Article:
Installed Metco UCA install with BMR diff. bushing

Discussion in 'Suspension and Chassis' started by drano38, May 17, 2019.

  1. drano38

    drano38 Wayne

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    About a month ago I finished the Metco UCA and bracket install, along with the BMR poly diff bushing kit.
    I like how the Metco UCA has a pivot assembly for the yoke to prevent binding.
    I used the high bracket hole location due to BMR Kelly's posts on various web sites/forums. (Metco instructions say use the low hole for a lowered car).
    Luckily I was able to remove the stock UCA/bracket and get the new one in without lowering the gas tank or remove any of the Whiteline WATTS link pieces (although some of the ratchet swings were extremely limited).
    Cleaning the stock rubber/sleeve out of the diff was pretty easy. I used a Harbor Freight 2" cup brush that I trimmed the flared part of the cup off so it would fit into the diff sleeve - it ripped the remaining rubber out of the sleeve with ease.
    https://www.harborfreight.com/wire-wheelcup-brush-set-6-pc-60475.html
    After install, I put the axle on jack stands to load the suspension, and adjusted the UCA length for driveshaft pinion angle (although not critical since DSS uses a CV joint), and the CV housing to shaft length that DSS calls for.
    Overall it feels good after a couple weeks of driving to work and some good turns and acceleration onto Interstate on-ramps.
    No noticeable NVH change.
    IMG_20190419_200401779.jpg
     
  2. xr7

    xr7 Overdosed on TMO

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    I've been interested in that Metco part but couldn't find anyone that had installed it. Excellent write up!
     
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  3. Norm Peterson

    Norm Peterson Corner Barstool Sitter

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    Metco has historically been into suspension mods for the straight line crowd, so they're going to be more oriented toward the rear suspension's side view instant center and raising the anti-squat value than keeping rear axle roll steer from going oversteerish.

    Doesn't mean their parts can't work in a corner-carving environment, and you ought to be more than assured that they'll be strong enough for most any road course use.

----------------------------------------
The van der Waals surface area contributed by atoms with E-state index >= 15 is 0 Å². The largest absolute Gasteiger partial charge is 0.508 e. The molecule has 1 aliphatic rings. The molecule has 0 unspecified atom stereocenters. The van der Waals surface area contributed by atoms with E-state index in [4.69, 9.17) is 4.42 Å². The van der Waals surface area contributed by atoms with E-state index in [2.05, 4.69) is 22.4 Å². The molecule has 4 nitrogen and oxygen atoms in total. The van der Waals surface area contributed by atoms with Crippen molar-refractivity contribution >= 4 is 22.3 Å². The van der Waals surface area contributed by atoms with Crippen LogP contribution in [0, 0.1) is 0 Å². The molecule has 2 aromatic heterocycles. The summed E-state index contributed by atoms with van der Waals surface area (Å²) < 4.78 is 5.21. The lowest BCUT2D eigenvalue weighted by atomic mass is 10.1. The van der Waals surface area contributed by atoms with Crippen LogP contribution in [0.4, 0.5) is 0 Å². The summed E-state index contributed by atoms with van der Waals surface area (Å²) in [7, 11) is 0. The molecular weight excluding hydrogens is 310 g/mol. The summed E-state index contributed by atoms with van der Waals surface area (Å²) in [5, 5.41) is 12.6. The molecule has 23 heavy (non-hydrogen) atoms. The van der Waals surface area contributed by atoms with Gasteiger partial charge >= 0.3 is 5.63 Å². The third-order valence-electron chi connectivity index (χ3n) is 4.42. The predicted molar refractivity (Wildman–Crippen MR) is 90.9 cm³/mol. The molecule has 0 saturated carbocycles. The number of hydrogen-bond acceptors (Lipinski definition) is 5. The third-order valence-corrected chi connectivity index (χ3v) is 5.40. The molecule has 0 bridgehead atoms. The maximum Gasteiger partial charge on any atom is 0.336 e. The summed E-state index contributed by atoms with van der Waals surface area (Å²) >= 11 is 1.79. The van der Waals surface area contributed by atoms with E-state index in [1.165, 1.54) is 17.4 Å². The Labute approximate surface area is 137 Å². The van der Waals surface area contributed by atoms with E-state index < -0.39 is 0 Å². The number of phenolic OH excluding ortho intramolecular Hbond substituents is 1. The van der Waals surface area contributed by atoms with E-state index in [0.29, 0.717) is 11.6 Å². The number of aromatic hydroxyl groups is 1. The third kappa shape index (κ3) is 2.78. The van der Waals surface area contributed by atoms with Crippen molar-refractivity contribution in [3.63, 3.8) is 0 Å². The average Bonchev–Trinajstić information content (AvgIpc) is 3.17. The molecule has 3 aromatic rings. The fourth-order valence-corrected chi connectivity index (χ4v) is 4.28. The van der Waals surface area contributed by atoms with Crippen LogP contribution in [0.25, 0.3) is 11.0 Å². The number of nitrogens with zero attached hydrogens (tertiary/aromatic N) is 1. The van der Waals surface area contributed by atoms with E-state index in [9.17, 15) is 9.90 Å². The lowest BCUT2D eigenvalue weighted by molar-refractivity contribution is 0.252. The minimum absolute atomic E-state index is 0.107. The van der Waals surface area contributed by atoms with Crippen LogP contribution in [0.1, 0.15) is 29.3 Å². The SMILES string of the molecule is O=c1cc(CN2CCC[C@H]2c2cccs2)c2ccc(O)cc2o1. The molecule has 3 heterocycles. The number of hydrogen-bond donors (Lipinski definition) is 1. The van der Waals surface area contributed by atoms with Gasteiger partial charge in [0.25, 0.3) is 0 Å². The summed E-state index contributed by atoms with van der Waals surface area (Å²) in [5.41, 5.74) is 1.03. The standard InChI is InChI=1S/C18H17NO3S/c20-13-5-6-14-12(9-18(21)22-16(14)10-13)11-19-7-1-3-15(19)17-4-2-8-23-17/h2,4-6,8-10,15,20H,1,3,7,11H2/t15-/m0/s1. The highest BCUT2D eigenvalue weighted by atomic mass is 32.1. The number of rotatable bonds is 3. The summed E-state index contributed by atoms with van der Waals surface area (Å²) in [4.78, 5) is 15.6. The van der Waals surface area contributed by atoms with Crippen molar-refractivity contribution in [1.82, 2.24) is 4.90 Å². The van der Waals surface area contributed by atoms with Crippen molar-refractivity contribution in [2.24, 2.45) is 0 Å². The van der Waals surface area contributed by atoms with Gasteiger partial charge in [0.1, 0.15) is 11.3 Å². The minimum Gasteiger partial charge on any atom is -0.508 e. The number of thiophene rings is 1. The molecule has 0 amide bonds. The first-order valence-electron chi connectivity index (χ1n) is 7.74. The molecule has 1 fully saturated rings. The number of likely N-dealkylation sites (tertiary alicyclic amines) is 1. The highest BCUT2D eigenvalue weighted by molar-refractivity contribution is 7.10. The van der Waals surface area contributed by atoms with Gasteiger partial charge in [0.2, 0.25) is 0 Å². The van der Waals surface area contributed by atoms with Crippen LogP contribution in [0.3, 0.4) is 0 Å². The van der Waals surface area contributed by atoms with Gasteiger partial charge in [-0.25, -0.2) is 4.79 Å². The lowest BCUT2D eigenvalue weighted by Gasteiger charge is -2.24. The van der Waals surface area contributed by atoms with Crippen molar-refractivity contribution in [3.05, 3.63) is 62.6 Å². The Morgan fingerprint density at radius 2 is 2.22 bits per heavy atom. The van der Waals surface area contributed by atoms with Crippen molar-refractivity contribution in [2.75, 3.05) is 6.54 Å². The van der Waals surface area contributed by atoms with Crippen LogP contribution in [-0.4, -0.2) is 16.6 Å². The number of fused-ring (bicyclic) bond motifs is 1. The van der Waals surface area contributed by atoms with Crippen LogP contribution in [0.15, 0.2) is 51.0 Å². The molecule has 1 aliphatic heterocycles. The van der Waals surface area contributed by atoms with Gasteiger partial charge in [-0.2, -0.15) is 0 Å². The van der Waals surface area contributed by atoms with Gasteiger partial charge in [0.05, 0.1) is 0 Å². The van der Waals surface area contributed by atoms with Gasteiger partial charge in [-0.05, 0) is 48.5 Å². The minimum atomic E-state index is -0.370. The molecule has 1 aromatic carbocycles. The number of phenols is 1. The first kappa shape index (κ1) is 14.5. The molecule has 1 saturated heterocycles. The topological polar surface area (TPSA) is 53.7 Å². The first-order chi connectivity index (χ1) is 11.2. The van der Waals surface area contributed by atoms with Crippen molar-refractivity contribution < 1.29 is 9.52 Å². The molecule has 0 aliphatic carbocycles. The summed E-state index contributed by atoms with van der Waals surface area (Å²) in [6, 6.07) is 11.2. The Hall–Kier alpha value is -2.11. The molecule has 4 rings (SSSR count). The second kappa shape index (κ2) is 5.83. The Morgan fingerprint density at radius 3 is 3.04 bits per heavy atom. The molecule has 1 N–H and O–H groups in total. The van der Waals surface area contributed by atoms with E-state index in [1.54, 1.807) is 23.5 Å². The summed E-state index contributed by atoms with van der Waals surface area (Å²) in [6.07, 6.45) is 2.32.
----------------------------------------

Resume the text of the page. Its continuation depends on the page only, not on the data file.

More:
Norm
     
  4. Grant 302

    Grant 302 OPM Spent: $587,402 Moderator

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    This is is good to know, thanks for sharing. It's the only way I'd find it acceptable to use poly for handling applications.

    How freely does it move/spin?
     
  5. drano38

    drano38 Wayne

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    It turns pretty firm. It's inside that big block of steel where the yoke narrows down and welded on. Can't take it apart to see how its built because the screws are spot welded in place. The hex nut just in front of the yoke is turned to adjust UCA length, then locked with the big lock nut.
    I'd say its sorta like once a blue locktite bolt is broke free, but the residual drag of the locktite continues to resist the bolt turning.

    Norm, as I was installing this, I read more on the 'net about UCA angles -- wow, everything affects everything!
    If my angle measurements are accurate, my UCA is ~ 13.5 degrees nose-down to the Kenny Brown jacking rails welded to the inside of the pinch welds. Don't know if that is good, bad, or otherwise.
     
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  6. Norm Peterson

    Norm Peterson Corner Barstool Sitter

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    UCA is only half of what you need in order to determine where the rear suspension side view instant center is located. And it's the SVIC that determines the anti-squat percentage and the side view swing arm length (SVSA), which are more useful things to know than the arm inclinations themselves. SVSA is linked to how fast the anti-squat percent changes as the suspension moves. Longer SVSA and slower rates of change in anti-squat seem to be generally preferred over shorter/faster.

    It's not hard to calculate where the SVIC is if you have fairly careful measurements to where the LCA and UCA pivot points are. Vertical (referenced to a flat, hard surface) and arm lengths are enough, with a little trig.

    (most drag racers call SVIC "instant center" because they don't care about front view ICs)


    Norm
     

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